Does sleep duration, napping, and social jetlag predict hemoglobin A1c among college students with type 1 diabetes mellitus?
Diabetes Research and Clinical Practice Feb 24, 2019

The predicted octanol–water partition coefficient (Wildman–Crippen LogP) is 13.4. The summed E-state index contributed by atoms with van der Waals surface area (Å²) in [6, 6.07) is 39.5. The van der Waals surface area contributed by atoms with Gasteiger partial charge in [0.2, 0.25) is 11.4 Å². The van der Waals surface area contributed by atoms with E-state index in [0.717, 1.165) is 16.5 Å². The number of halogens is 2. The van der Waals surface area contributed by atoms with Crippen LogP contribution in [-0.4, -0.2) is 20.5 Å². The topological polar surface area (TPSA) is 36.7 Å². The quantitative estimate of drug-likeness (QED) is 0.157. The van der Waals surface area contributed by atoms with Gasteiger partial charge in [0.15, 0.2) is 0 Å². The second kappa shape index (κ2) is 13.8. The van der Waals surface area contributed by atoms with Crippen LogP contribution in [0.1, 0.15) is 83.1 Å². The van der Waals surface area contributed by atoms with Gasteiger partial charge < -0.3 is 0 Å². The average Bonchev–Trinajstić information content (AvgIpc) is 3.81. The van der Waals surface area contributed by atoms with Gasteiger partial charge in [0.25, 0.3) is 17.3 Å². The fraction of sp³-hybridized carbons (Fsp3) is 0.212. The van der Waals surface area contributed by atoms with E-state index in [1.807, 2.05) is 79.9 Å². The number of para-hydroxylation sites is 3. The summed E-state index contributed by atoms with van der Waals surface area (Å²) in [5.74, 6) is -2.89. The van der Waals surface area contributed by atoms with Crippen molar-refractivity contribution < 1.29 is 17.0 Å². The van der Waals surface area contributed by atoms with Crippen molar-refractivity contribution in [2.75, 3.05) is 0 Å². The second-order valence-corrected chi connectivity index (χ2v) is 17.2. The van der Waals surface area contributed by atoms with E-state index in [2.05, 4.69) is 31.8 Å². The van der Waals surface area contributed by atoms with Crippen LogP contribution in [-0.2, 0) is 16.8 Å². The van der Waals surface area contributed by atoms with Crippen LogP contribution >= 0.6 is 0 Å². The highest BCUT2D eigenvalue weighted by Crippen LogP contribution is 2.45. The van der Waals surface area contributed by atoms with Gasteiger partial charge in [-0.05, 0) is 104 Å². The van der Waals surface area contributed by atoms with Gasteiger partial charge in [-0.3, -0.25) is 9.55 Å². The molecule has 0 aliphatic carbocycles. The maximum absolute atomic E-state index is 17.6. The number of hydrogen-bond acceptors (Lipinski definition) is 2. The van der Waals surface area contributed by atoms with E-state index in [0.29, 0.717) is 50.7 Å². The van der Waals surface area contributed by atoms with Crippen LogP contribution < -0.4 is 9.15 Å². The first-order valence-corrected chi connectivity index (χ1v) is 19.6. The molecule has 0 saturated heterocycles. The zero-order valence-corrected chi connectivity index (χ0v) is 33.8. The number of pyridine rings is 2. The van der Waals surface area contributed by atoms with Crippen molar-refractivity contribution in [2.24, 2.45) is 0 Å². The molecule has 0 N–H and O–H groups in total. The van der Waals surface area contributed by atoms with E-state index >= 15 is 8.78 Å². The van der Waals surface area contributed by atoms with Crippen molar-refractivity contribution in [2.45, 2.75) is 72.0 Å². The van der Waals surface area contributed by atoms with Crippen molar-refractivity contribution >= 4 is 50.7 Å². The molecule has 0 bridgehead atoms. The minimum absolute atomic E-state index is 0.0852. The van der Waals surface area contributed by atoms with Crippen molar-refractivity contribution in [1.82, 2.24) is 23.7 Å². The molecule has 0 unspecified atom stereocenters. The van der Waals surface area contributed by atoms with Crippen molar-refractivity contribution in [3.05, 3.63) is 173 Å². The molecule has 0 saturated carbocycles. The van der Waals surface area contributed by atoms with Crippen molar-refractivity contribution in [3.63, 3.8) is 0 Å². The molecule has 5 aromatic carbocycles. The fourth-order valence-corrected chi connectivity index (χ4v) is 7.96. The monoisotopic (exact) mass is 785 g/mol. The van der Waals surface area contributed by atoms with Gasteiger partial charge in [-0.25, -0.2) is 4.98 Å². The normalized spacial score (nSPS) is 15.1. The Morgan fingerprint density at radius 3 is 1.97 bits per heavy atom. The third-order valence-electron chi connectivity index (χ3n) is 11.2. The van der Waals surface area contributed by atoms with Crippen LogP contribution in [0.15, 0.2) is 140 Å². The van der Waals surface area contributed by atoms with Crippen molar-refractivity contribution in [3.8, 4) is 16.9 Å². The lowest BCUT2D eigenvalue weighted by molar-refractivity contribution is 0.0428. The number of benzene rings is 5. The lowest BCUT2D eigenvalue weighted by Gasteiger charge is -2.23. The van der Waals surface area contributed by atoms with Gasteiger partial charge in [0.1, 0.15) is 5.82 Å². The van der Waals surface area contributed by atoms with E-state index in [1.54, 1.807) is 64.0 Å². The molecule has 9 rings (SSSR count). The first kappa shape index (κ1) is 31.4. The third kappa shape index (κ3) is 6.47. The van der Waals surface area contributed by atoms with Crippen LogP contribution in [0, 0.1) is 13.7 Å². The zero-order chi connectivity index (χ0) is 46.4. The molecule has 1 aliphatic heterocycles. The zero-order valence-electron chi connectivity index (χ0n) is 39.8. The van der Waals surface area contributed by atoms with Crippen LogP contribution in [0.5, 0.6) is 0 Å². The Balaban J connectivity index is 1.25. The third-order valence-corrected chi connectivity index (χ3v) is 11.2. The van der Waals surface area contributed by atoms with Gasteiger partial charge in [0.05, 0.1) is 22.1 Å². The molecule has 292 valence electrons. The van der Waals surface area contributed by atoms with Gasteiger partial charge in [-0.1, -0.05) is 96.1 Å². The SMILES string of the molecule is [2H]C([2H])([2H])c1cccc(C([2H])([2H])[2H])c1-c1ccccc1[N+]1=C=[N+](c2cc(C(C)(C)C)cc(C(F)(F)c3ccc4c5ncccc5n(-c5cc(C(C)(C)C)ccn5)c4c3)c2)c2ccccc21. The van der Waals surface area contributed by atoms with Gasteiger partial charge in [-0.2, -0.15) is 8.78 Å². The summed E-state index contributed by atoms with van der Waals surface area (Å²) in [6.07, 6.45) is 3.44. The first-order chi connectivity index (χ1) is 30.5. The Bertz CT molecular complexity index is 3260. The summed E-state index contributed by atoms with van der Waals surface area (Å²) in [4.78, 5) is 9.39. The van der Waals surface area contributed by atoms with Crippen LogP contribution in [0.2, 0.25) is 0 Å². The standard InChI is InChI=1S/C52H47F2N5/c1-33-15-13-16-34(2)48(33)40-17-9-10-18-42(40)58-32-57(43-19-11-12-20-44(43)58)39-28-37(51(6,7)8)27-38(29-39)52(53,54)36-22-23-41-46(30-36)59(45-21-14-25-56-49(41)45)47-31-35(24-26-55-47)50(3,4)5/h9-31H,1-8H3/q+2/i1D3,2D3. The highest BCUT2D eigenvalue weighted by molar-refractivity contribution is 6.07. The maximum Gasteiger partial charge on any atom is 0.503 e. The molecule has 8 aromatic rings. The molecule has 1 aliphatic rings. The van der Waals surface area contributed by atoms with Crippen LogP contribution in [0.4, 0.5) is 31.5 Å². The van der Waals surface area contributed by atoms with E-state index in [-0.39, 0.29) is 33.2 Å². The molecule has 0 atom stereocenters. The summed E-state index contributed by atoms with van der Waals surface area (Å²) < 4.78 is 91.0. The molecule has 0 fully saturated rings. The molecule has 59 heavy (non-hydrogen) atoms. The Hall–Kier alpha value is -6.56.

Saylor J, et al. - In emerging young adults (EYAs) with type 1 diabetes mellitus (T1DM) between the ages of 18 and 25 who live on a college campus, researchers investigated the correlation between sleep behaviors (duration, napping, and social jetlag) and hemoglobin A1c (HbA1c), as well as any gender differences in glucose management, sleep behaviors, intake of caffeine and nighttime technology in this cross-sectional study. Participants completed surveys about diabetes management, caffeine intake, nighttime technology use, and sleep-related behaviors using Research Electronic Data Capture (REDCap). According to findings, college EYAs with T1DM who were nappers and had a longer length of sleep had higher levels of HbA1c. Data revealed a longer sleep duration and lower HbA1c levels were seen in males vs females. Nappers had a higher HbA1c level vs non-nappers. Investigators suggested that changing sleep behaviors can be an appropriate objective for improving glycemic control.
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